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Clin Infect Dis. 1993 Aug;17 Suppl 1:S79-82.

Serological diagnosis of Mycoplasma pneumoniae infections: a critical review of current procedures.

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Institut für Medizinische Mikrobiologie und Hygiene, Klinikum, Universität Freiburg, Germany.


Respiratory diseases due to Mycoplasma pneumoniae are still confirmed with serological methods, although during the acute phase of M. pneumoniae disease indicative parameters are frequently negative. This result is true not only for serodiagnosis based on tests for the presence of cold hemagglutinin (the first but unspecific acute-phase parameter; these are positive in only about 50% of cases) but also for serodiagnosis based on CF tests, particle agglutination tests, or even enzyme-linked immunoassays that test for "early" IgM antibodies. Whereas the sensitivity of the different tests is difficult to improve, advances in specificity were obtained with use of more defined protein antigen preparations of M. pneumoniae cells. Even more problematic than negative titers in the first serum samples and delayed positive titers in the convalescent-phase sera are false-negative results with sera from immunocompromised patients, which limit the value of serological approaches for diagnosis of M. pneumoniae infections in particular risk groups. This review summarizes the use and the limitations of various serological approaches but also refers to alternative methods that are suitable for diagnosis of acute-phase M. pneumoniae disease or cases in which seroconversion has not occurred.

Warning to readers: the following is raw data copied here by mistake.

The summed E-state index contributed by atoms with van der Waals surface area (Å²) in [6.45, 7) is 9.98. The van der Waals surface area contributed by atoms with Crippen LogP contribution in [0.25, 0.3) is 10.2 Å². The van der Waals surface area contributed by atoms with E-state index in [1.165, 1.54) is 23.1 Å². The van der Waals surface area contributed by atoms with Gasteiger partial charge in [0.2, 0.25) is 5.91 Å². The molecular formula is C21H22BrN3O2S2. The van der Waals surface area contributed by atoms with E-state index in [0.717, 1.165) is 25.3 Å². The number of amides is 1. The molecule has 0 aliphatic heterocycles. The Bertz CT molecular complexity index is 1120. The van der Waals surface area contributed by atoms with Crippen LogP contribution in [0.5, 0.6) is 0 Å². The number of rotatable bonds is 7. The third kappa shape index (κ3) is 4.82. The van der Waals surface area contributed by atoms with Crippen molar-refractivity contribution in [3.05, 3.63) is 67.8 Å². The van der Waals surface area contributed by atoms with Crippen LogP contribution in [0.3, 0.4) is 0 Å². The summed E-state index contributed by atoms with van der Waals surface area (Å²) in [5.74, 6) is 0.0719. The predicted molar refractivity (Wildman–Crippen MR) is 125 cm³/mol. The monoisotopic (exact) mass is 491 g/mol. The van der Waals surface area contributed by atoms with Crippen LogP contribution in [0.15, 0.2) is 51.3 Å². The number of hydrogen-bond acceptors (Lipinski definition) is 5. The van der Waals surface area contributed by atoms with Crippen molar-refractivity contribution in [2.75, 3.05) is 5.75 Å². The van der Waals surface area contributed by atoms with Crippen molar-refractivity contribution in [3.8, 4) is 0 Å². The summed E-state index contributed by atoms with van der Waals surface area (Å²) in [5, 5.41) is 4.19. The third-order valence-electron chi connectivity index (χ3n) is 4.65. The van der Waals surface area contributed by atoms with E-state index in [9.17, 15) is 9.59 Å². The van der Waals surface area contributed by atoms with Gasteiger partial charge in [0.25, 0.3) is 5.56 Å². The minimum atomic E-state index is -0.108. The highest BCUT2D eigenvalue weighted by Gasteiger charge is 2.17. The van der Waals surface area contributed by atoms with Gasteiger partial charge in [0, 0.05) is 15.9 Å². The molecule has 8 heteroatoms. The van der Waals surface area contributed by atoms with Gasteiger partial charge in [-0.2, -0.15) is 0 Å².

[Indexed for MEDLINE]

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